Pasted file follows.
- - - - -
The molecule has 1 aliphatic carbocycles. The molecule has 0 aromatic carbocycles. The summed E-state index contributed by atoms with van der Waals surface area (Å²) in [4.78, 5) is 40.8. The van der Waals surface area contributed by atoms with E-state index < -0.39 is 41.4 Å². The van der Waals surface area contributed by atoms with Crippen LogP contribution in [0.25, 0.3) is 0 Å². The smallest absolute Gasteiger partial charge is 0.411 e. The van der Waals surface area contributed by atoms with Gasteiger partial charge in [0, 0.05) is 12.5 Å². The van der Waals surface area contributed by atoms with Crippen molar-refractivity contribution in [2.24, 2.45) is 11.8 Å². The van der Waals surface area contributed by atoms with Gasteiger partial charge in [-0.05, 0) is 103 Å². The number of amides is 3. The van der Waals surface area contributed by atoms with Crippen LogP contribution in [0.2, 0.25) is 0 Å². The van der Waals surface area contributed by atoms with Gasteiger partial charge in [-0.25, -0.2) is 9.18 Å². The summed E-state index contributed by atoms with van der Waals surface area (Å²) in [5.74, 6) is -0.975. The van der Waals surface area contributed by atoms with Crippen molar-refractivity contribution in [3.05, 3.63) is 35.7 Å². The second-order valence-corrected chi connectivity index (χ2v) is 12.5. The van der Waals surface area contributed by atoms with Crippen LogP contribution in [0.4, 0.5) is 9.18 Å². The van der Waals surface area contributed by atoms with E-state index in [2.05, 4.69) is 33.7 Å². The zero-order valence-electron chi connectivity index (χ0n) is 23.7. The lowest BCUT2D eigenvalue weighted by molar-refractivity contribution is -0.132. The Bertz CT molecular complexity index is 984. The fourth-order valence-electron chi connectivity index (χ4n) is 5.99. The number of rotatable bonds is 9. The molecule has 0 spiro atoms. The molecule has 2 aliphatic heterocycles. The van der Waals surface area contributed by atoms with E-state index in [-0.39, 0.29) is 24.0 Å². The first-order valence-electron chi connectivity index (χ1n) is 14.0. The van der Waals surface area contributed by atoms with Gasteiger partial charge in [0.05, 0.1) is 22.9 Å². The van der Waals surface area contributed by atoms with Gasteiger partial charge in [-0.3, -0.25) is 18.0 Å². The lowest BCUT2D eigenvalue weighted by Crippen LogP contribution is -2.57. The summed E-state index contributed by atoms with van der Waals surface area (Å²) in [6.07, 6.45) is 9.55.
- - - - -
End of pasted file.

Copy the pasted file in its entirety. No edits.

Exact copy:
The molecule has 1 aliphatic carbocycles. The molecule has 0 aromatic carbocycles. The summed E-state index contributed by atoms with van der Waals surface area (Å²) in [4.78, 5) is 40.8. The van der Waals surface area contributed by atoms with E-state index < -0.39 is 41.4 Å². The van der Waals surface area contributed by atoms with Crippen LogP contribution in [0.25, 0.3) is 0 Å². The smallest absolute Gasteiger partial charge is 0.411 e. The van der Waals surface area contributed by atoms with Gasteiger partial charge in [0, 0.05) is 12.5 Å². The van der Waals surface area contributed by atoms with Crippen molar-refractivity contribution in [2.24, 2.45) is 11.8 Å². The van der Waals surface area contributed by atoms with Gasteiger partial charge in [-0.05, 0) is 103 Å². The number of amides is 3. The van der Waals surface area contributed by atoms with Crippen LogP contribution in [0.2, 0.25) is 0 Å². The van der Waals surface area contributed by atoms with Gasteiger partial charge in [-0.25, -0.2) is 9.18 Å². The summed E-state index contributed by atoms with van der Waals surface area (Å²) in [5.74, 6) is -0.975. The van der Waals surface area contributed by atoms with Crippen molar-refractivity contribution in [3.05, 3.63) is 35.7 Å². The second-order valence-corrected chi connectivity index (χ2v) is 12.5. The van der Waals surface area contributed by atoms with Crippen LogP contribution in [0.4, 0.5) is 9.18 Å². The van der Waals surface area contributed by atoms with E-state index in [2.05, 4.69) is 33.7 Å². The zero-order valence-electron chi connectivity index (χ0n) is 23.7. The lowest BCUT2D eigenvalue weighted by molar-refractivity contribution is -0.132. The Bertz CT molecular complexity index is 984. The fourth-order valence-electron chi connectivity index (χ4n) is 5.99. The number of rotatable bonds is 9. The molecule has 0 spiro atoms. The molecule has 2 aliphatic heterocycles. The van der Waals surface area contributed by atoms with E-state index in [-0.39, 0.29) is 24.0 Å². The first-order valence-electron chi connectivity index (χ1n) is 14.0. The van der Waals surface area contributed by atoms with Gasteiger partial charge in [0.05, 0.1) is 22.9 Å². The van der Waals surface area contributed by atoms with Gasteiger partial charge in [-0.3, -0.25) is 18.0 Å². The lowest BCUT2D eigenvalue weighted by Crippen LogP contribution is -2.57. The summed E-state index contributed by atoms with van der Waals surface area (Å²) in [6.07, 6.45) is 9.55.